According to Philip Wynn, master of the Worshipful Company of Farmers, nurturing the skills of individuals within a family farming business has never been so important.
He says: “We are in a period where everything is constantly moving and evolving. Nothing is certain. “The only thing we know is we have to be efficient and we need to be light on our feet – proactive, not reactive.
“Anyone who wants to be in farming and food long-term needs to be looking to develop themselves and their businesses. “This development comes in many forms, but begins with the acknowledgement there is always something to learn.”
For some, this means travelling the world to see how other farmers approach the challenges facing agriculture. Others pursue more formal training courses to hone their skills in a particular area. Whatever the route, Mr Wynn says age should not be a barrier.
“You never stop learning in this industry; it is one of the wonders of agriculture.” But he acknowledges dedicating the time away from the farm or finding money to fund development is not without its challenges. He says: “Family farms can be isolated and insular, which is one thing you cannot afford to be.
“Professional development takes people out of their environment, so when they get back to their businesses, they have had the chance to change their outlook. “If someone comes back to the farm with new ideas wanting to change things, it can be difficult for the older generation to accept.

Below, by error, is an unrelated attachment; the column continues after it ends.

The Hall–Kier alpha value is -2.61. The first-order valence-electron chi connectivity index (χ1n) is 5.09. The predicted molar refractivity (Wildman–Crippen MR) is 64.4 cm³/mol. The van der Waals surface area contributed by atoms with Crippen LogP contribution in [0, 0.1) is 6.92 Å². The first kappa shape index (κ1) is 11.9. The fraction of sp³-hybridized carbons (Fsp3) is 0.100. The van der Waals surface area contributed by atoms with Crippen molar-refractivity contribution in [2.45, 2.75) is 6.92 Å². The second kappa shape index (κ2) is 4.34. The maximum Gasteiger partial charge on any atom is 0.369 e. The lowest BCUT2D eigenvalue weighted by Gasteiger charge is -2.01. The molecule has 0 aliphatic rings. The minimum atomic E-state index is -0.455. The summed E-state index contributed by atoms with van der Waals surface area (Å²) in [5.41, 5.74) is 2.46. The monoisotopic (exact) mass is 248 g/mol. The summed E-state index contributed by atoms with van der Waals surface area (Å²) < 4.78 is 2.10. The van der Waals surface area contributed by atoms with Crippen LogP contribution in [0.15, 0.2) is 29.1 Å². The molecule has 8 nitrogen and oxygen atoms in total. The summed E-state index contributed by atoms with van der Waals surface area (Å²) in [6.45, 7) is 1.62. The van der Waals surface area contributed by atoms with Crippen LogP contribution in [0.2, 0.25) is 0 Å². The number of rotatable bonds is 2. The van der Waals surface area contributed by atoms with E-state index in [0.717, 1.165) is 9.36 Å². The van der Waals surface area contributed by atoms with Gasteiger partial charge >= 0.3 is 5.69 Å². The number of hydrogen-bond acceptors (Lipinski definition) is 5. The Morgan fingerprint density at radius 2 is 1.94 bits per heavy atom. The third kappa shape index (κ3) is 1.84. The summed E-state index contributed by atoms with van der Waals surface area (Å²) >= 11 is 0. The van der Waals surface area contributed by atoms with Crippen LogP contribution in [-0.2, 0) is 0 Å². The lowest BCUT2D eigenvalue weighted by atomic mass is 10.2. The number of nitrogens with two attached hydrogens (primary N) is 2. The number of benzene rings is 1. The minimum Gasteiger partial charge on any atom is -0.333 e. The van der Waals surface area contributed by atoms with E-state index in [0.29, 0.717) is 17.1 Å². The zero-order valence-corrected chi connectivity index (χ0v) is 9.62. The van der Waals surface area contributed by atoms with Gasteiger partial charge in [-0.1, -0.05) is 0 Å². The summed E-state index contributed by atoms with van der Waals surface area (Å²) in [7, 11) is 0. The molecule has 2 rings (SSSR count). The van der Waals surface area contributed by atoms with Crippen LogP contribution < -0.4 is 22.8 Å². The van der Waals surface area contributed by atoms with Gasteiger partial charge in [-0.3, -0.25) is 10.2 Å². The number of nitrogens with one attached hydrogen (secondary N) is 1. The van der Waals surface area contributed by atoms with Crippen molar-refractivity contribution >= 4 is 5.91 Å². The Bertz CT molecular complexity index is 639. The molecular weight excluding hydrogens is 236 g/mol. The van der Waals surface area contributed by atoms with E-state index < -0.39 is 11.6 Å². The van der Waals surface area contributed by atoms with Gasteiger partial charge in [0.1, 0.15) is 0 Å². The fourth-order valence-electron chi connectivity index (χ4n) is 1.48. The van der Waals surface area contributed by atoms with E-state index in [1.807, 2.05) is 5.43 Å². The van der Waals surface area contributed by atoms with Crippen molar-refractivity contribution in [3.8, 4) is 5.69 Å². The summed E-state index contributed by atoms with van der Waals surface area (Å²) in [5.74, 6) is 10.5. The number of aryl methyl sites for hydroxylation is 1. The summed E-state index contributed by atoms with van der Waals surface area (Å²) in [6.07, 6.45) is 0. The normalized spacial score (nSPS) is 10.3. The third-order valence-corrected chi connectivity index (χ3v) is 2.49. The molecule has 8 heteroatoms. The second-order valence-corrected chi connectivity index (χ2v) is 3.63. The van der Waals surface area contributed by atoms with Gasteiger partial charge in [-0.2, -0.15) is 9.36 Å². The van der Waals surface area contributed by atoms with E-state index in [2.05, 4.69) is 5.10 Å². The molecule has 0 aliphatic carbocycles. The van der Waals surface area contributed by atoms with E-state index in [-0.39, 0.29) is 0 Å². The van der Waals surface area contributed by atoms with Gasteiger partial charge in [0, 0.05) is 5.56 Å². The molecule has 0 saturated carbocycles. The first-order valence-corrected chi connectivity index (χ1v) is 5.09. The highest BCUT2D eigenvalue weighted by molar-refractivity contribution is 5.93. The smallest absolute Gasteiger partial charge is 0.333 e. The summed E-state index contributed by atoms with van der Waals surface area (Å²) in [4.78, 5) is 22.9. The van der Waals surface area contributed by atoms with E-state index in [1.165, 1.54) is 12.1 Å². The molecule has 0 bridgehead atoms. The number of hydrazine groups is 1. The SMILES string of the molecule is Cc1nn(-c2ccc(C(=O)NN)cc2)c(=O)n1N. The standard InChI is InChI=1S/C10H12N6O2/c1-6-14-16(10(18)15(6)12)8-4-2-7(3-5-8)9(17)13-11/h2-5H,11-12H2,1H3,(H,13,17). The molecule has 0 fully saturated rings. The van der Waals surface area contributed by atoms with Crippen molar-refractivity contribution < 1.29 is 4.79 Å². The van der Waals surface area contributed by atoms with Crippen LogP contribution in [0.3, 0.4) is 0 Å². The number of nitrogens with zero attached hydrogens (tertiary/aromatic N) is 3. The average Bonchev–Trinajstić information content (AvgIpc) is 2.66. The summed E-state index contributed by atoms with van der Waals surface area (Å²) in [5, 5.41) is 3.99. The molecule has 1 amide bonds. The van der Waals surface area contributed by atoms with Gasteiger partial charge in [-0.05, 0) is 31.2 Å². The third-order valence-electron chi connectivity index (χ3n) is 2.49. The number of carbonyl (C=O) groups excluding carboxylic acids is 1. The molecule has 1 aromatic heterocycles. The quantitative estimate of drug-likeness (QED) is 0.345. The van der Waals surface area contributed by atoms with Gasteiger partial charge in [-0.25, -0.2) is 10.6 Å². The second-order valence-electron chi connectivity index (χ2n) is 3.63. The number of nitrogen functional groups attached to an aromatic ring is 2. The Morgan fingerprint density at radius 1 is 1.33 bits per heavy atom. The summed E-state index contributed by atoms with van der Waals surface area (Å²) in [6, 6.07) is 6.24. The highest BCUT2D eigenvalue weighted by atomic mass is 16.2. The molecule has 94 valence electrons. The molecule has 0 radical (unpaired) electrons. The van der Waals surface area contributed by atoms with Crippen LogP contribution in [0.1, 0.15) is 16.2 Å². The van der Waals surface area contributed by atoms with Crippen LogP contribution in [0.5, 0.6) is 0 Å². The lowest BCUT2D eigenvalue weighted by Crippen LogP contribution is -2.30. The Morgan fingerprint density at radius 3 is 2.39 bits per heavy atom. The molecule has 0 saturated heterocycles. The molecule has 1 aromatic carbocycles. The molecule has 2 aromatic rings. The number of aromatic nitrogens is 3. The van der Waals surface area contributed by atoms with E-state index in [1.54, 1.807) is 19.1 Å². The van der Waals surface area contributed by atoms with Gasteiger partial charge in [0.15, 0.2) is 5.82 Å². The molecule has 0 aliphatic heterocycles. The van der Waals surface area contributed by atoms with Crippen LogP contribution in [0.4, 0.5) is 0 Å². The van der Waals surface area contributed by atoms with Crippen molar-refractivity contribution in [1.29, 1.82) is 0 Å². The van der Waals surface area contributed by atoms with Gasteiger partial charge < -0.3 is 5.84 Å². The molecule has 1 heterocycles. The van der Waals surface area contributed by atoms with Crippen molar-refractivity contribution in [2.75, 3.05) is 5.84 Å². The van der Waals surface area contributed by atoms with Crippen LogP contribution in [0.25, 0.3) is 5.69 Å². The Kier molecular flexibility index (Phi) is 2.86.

“Another challenge for an employer or a family is keeping the person motivated. They are coming back with enthusiasm and aspirations, but the business has to work with them and use their new skills.” Mr Wynn says there are plenty of opportunities for families to explore.
“Younger people can look at apprenticeships or applying for funding to kick-start an idea they have, perhaps for a diversification or to find a way of adding value. “Then you move on to formal training and business mentoring.
There are plenty of really good travelling opportunities with programmes to fund them, then you have the full, immersive management courses, which take you away from the farm for three or four weeks.
“Whatever the route, they all help develop knowledge and I believe knowledge is power. “You need to be at the top of your game and understand where improvement can be made.”